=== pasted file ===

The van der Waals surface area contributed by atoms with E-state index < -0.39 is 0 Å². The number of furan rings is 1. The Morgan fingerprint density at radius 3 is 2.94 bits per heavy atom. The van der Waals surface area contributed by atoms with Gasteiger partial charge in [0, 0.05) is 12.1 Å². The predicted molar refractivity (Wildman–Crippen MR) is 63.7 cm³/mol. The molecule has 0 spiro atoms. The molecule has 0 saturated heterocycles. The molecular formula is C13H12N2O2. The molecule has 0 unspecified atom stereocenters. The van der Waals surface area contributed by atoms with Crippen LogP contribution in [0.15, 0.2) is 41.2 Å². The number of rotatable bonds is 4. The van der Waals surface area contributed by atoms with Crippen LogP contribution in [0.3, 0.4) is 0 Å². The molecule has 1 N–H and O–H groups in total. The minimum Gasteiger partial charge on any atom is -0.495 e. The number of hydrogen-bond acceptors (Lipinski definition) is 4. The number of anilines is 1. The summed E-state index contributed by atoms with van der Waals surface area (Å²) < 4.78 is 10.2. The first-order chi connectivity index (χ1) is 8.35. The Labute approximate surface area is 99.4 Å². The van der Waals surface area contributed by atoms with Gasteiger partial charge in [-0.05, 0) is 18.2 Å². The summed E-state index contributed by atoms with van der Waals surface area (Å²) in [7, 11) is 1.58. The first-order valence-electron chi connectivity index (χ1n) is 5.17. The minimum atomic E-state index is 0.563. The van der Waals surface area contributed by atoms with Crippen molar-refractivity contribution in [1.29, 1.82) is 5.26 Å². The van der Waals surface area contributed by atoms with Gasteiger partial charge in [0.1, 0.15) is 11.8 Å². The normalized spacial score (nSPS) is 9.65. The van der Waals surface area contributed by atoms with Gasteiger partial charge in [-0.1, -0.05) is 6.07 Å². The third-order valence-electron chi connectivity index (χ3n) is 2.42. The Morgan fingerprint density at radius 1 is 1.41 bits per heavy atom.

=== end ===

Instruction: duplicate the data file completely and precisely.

The van der Waals surface area contributed by atoms with E-state index < -0.39 is 0 Å². The number of furan rings is 1. The Morgan fingerprint density at radius 3 is 2.94 bits per heavy atom. The van der Waals surface area contributed by atoms with Gasteiger partial charge in [0, 0.05) is 12.1 Å². The predicted molar refractivity (Wildman–Crippen MR) is 63.7 cm³/mol. The molecule has 0 spiro atoms. The molecule has 0 saturated heterocycles. The molecular formula is C13H12N2O2. The molecule has 0 unspecified atom stereocenters. The van der Waals surface area contributed by atoms with Crippen LogP contribution in [0.15, 0.2) is 41.2 Å². The number of rotatable bonds is 4. The van der Waals surface area contributed by atoms with Crippen LogP contribution in [0.3, 0.4) is 0 Å². The molecule has 1 N–H and O–H groups in total. The minimum Gasteiger partial charge on any atom is -0.495 e. The number of hydrogen-bond acceptors (Lipinski definition) is 4. The number of anilines is 1. The summed E-state index contributed by atoms with van der Waals surface area (Å²) < 4.78 is 10.2. The first-order chi connectivity index (χ1) is 8.35. The Labute approximate surface area is 99.4 Å². The van der Waals surface area contributed by atoms with Gasteiger partial charge in [-0.05, 0) is 18.2 Å². The summed E-state index contributed by atoms with van der Waals surface area (Å²) in [7, 11) is 1.58. The first-order valence-electron chi connectivity index (χ1n) is 5.17. The minimum atomic E-state index is 0.563. The van der Waals surface area contributed by atoms with Crippen molar-refractivity contribution in [1.29, 1.82) is 5.26 Å². The van der Waals surface area contributed by atoms with Gasteiger partial charge in [0.1, 0.15) is 11.8 Å². The normalized spacial score (nSPS) is 9.65. The van der Waals surface area contributed by atoms with Gasteiger partial charge in [-0.1, -0.05) is 6.07 Å². The third-order valence-electron chi connectivity index (χ3n) is 2.42. The Morgan fingerprint density at radius 1 is 1.41 bits per heavy atom.